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Last Updated: 12 August 2014

Cluster Munition Ban Policy


The Republic of Guinea signed the Convention on Cluster Munitions on 3 December 2008.

Previously, in 2010, Guinea said that it was unable to progress with ratification due to the exceptional political situation in the country.[1]

Political instability since 2008 has prevented Guinea from ratifying the ban convention, but it should be able to proceed now that a new National Assembly was constituted on 17 January 2014. A Guinean official informed a workshop on universalization that the ratification package would be submitted in the session beginning in April and expressed hope that the ratification process would be completed by 2015.[2]

Guinea participated in the Oslo Process that created the convention, including the Dublin negotiations in May 2008, where it joined in the consensus adoption of the convention.[3] Guinea has not attended any regional or international meetings of the convention since 2011, but a representative attended a workshop on the universalization of the convention convened for African diplomatic missions in Geneva in February 2014.

Guinea is a State Party to the Mine Ban Treaty. It is not party to the Convention on Conventional Weapons.

Use, production, transfer, and stockpiling

Guinea is not known to have used, produced, or exported cluster munitions, but it is thought to have a stockpile. Moldova reported the transfer to Guinea in 2000 of 860 9M27K rockets, each containing 30 submunitions, for Guinea’s 220mm Uragan multiple launch rocket system.[4] The size and content of Guinea’s stockpile of cluster munitions is not known.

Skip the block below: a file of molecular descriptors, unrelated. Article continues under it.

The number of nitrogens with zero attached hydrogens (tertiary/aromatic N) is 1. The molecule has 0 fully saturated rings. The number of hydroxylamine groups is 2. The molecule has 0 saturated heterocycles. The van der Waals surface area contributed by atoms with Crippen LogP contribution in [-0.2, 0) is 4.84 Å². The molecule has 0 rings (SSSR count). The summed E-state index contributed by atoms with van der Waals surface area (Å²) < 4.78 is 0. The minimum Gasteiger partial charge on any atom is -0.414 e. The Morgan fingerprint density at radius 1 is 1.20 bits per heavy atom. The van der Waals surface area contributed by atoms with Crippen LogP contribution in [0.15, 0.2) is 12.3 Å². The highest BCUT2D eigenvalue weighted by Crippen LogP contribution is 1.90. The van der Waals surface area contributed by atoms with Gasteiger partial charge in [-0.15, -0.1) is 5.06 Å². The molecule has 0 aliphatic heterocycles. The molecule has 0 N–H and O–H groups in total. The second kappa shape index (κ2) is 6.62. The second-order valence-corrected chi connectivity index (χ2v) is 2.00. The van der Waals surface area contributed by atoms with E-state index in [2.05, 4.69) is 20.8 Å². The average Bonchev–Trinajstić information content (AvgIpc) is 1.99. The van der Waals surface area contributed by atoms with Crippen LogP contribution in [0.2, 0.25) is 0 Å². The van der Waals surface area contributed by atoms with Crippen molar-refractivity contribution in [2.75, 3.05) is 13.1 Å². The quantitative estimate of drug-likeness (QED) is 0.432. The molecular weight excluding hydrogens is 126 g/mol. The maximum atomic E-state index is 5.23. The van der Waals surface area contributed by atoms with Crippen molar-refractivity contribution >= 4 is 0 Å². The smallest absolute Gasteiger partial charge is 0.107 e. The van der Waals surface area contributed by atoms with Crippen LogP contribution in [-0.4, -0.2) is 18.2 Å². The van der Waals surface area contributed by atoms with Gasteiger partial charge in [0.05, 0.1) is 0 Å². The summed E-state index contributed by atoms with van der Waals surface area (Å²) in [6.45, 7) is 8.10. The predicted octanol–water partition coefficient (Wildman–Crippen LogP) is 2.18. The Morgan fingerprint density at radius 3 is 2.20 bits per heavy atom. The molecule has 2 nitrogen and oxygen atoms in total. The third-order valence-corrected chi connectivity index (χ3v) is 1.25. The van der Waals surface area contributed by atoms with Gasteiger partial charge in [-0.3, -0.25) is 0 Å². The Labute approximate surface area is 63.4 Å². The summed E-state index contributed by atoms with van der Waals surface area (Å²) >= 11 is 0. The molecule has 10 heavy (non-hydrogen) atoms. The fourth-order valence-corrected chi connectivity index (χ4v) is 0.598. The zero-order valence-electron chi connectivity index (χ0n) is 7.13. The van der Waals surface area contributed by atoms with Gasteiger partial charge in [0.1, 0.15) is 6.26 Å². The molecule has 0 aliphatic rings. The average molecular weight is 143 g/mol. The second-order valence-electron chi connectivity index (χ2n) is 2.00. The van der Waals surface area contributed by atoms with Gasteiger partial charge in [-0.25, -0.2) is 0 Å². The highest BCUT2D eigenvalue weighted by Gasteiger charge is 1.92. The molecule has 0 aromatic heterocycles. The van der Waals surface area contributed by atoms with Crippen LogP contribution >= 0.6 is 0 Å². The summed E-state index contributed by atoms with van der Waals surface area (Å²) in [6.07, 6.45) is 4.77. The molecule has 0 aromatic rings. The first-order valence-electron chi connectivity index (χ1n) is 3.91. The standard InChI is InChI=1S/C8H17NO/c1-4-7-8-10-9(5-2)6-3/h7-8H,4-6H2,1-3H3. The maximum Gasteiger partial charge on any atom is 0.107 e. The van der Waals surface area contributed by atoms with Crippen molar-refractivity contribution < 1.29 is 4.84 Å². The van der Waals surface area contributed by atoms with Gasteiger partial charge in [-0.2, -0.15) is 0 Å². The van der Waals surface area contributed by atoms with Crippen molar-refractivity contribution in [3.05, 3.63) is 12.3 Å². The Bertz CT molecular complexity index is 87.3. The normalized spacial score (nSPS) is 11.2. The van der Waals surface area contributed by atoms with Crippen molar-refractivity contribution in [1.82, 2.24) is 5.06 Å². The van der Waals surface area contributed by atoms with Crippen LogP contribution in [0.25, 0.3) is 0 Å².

In February 2014, at the Geneva universalization workshop, a Guinean representative pledged that Guinea would not use its stockpiles of cluster munitions.[5]


[1] Statement of Guinea, International Conference on the Convention on Cluster Munitions, Santiago, 7 June 2010. Notes by Action on Armed Violence/Human Rights Watch.

[2] Statement of Guinea, Workshop on the Universalization of the Convention on Cluster Munitions in Africa, Geneva, 24 February 2014. Notes by the CMC.

[3] For details on Guinea’s cluster munition policy and practice up to early 2009, see Human Rights Watch and Landmine Action, Banning Cluster Munitions: Government Policy and Practice (Ottawa: Mines Action Canada, May 2009), p. 86.

[4] Submission of the Republic of Moldova, UN Register of Conventional Arms, Report for Calendar Year 2000, 30 May 2001.

[5] Statement of Guinea, Workshop on the Universalization of the Convention on Cluster Munitions in Africa, Geneva, 24 February 2014. Notes by the CMC.